I think we need serious introspection as a nation. Government can come in but as individuals, parliamentarians and every other person who lives in this environment, we need to work hard. We have just come from Rwanda and I can tell you that the cleanliness of Kigali will shock you. The plants which have been planted there, you can see that everyone is conscious of their environment and I do not know why we are not conscious of that. We go on to celebrate dirt and that is why we end up with so much for some time, when we celebrate dirt and the burning of our environment. Some farmers just put on veld firers and burn all the trees.

          We need to set an example. I am not sure how the Ministry of Environment can come in, including the police and EMA people to ensure that we preserve the environment. My suggestion is that we need communities to get involved and t be part of the environment. How best we do it – we can go on television, radio and whatsapp trying to educate each other. I think we need a national programme that teaches people how to preserve their environment. We can go on arguing about who should do what but as long as we consciously are not clean and say we do not want to see this happening, nothing will happen because when someone does it next week, we just watch him doing it and say it is bad but he is damaging the environment.

          We can go to several summits elsewhere to talk about the environment and climate change, but what we need is to first do it at home. My debate is all about Zimbabweans that we must do it ourselves and we must learn to preserve our environment, waters, ravines, wetlands and wherever we think we can have a source of life. I want to plead with Government and Hon. Members that we must strengthen our institutions. As long as our institutions are not strong enough to stop certain behaviours, we will not be able to achieve anything and we must stop the corruption that goes with the arresting of those who will have abused their positions in damaging our environment. With these few words or many words, I want to say Zimbabwe must learn to keep its environment and it starts with you and me. Thank you.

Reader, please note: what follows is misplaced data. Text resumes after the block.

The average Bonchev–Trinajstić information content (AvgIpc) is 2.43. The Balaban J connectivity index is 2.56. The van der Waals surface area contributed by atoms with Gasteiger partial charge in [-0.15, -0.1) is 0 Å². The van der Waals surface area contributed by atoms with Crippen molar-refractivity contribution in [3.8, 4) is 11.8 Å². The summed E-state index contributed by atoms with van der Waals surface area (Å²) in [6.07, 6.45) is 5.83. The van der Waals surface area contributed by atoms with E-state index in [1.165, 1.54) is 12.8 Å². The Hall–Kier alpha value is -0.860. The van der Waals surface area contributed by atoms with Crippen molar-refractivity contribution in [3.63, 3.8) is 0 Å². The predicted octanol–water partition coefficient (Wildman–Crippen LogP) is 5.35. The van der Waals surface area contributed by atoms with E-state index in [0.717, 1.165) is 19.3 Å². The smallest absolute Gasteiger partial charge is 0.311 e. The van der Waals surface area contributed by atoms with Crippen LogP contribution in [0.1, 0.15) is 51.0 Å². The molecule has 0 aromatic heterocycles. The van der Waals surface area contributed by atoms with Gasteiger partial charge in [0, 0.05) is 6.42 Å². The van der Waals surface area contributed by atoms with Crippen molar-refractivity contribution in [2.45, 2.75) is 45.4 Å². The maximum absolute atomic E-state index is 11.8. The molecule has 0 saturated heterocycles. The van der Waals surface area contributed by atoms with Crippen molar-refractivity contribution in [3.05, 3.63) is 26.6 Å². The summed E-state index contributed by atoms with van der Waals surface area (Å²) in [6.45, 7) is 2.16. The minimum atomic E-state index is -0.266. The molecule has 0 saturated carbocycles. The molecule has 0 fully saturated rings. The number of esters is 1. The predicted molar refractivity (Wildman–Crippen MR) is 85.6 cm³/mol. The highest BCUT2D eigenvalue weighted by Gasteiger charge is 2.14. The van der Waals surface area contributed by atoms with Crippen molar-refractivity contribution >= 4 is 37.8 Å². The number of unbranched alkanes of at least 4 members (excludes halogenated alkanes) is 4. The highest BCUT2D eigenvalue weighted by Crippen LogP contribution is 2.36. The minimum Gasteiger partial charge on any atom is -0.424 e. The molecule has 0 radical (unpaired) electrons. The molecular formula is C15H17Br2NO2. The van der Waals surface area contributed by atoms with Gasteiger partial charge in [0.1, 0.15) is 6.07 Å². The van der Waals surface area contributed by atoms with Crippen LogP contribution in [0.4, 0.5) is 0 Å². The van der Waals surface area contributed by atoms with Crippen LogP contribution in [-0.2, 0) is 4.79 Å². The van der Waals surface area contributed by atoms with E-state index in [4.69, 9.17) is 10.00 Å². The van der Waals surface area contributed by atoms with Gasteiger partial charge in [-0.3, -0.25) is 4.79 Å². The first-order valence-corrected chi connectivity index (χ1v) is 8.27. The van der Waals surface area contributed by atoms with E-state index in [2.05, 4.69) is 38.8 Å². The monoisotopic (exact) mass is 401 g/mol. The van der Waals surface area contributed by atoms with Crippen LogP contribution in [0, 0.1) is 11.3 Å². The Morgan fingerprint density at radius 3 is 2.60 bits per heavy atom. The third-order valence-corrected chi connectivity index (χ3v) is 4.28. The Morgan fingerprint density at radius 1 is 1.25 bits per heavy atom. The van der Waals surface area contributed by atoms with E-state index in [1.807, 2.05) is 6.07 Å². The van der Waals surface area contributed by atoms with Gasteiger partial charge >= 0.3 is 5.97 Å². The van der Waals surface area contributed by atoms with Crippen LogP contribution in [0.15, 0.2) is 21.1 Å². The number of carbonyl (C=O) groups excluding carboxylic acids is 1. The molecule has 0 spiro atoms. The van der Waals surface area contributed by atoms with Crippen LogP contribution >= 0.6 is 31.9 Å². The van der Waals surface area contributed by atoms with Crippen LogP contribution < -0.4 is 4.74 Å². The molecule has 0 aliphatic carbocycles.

HON. SEN. MATHUTHU: Thank you Mr. President. I move that the debate do now adjourn.

          HON. SEN. A. DUBE: I second.

          Motion put and agreed to.

          Debate to resume: Wednesday, 2nd March, 2022.

MOTION

ENACTMENT OF LEGISLATION THAT UPHOLDS THE RIGHTS AND WELFARE OF CHILDREN ACCOMPANYING INCARCERATED MOTHERS IN PRISON

          Seventh Order read: Adjourned debate on motion on challenges faced by children with incarcerated mothers.

          Question again proposed.

          *HON. SEN. KOMICHI: Thank you Hon. President of the Senate for the time that you have given me and I also want to thank the Hon. Senator who raised this motion on the growing up of incarcerated children. This is a serious motion which should be looked at and there is need to think of ways to deal with this. . A lot of things happen in jail that could change someone’s’ character. When we are in cells, we meet a lot of people who have different characteristics and you do not want your child to learn from those people. A child can copy what someone else is doing.  Children can adopt bad habits and if they grow up, it is very difficult for them to change.   When children are incarcerated with their mothers, they are subjected to a lot of people who have bad characters. People in jails use a lot of vulgar words because when in cells, they behave like animals.  So when a child is exposed to that, the child will learn that bad behaviour.  The Government should look at ways to separate children from their incarcerated mothers.